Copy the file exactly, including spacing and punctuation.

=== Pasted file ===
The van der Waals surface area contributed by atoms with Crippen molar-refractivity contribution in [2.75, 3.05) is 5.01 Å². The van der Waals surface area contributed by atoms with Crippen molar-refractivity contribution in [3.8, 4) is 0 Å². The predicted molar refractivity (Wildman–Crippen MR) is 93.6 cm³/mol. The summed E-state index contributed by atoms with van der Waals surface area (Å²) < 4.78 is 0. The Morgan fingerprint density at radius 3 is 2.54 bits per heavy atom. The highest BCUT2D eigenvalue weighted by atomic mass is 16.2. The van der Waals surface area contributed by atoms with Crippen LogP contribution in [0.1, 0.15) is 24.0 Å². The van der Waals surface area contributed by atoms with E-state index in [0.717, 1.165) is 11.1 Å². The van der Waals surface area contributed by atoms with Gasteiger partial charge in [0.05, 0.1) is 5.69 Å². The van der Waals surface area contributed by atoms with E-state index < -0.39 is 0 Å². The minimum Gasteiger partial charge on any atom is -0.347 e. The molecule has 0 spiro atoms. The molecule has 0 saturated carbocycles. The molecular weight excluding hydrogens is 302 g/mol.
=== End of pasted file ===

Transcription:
The van der Waals surface area contributed by atoms with Crippen molar-refractivity contribution in [2.75, 3.05) is 5.01 Å². The van der Waals surface area contributed by atoms with Crippen molar-refractivity contribution in [3.8, 4) is 0 Å². The predicted molar refractivity (Wildman–Crippen MR) is 93.6 cm³/mol. The summed E-state index contributed by atoms with van der Waals surface area (Å²) < 4.78 is 0. The Morgan fingerprint density at radius 3 is 2.54 bits per heavy atom. The highest BCUT2D eigenvalue weighted by atomic mass is 16.2. The van der Waals surface area contributed by atoms with Crippen LogP contribution in [0.1, 0.15) is 24.0 Å². The van der Waals surface area contributed by atoms with E-state index in [0.717, 1.165) is 11.1 Å². The van der Waals surface area contributed by atoms with Gasteiger partial charge in [0.05, 0.1) is 5.69 Å². The van der Waals surface area contributed by atoms with E-state index < -0.39 is 0 Å². The minimum Gasteiger partial charge on any atom is -0.347 e. The molecule has 0 spiro atoms. The molecule has 0 saturated carbocycles. The molecular weight excluding hydrogens is 302 g/mol.